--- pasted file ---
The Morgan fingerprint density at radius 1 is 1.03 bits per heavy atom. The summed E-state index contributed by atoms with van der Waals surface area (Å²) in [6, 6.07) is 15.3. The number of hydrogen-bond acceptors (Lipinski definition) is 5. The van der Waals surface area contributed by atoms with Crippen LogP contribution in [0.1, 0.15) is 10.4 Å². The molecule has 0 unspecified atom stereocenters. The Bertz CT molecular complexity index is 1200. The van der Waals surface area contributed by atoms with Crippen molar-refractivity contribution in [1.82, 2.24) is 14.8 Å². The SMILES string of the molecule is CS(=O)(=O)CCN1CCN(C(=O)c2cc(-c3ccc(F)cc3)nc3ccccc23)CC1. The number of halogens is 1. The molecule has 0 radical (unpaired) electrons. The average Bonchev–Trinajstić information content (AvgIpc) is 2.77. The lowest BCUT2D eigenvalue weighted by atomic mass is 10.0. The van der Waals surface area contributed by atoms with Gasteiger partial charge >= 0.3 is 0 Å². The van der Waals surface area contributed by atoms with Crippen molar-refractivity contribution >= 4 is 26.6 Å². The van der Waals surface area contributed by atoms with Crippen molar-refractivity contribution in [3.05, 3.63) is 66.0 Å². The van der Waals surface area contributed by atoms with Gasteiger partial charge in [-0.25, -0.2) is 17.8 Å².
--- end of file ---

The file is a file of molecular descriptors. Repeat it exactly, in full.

The Morgan fingerprint density at radius 1 is 1.03 bits per heavy atom. The summed E-state index contributed by atoms with van der Waals surface area (Å²) in [6, 6.07) is 15.3. The number of hydrogen-bond acceptors (Lipinski definition) is 5. The van der Waals surface area contributed by atoms with Crippen LogP contribution in [0.1, 0.15) is 10.4 Å². The molecule has 0 unspecified atom stereocenters. The Bertz CT molecular complexity index is 1200. The van der Waals surface area contributed by atoms with Crippen molar-refractivity contribution in [1.82, 2.24) is 14.8 Å². The SMILES string of the molecule is CS(=O)(=O)CCN1CCN(C(=O)c2cc(-c3ccc(F)cc3)nc3ccccc23)CC1. The number of halogens is 1. The molecule has 0 radical (unpaired) electrons. The average Bonchev–Trinajstić information content (AvgIpc) is 2.77. The lowest BCUT2D eigenvalue weighted by atomic mass is 10.0. The van der Waals surface area contributed by atoms with Gasteiger partial charge >= 0.3 is 0 Å². The van der Waals surface area contributed by atoms with Crippen molar-refractivity contribution >= 4 is 26.6 Å². The van der Waals surface area contributed by atoms with Crippen molar-refractivity contribution in [3.05, 3.63) is 66.0 Å². The van der Waals surface area contributed by atoms with Gasteiger partial charge in [-0.25, -0.2) is 17.8 Å².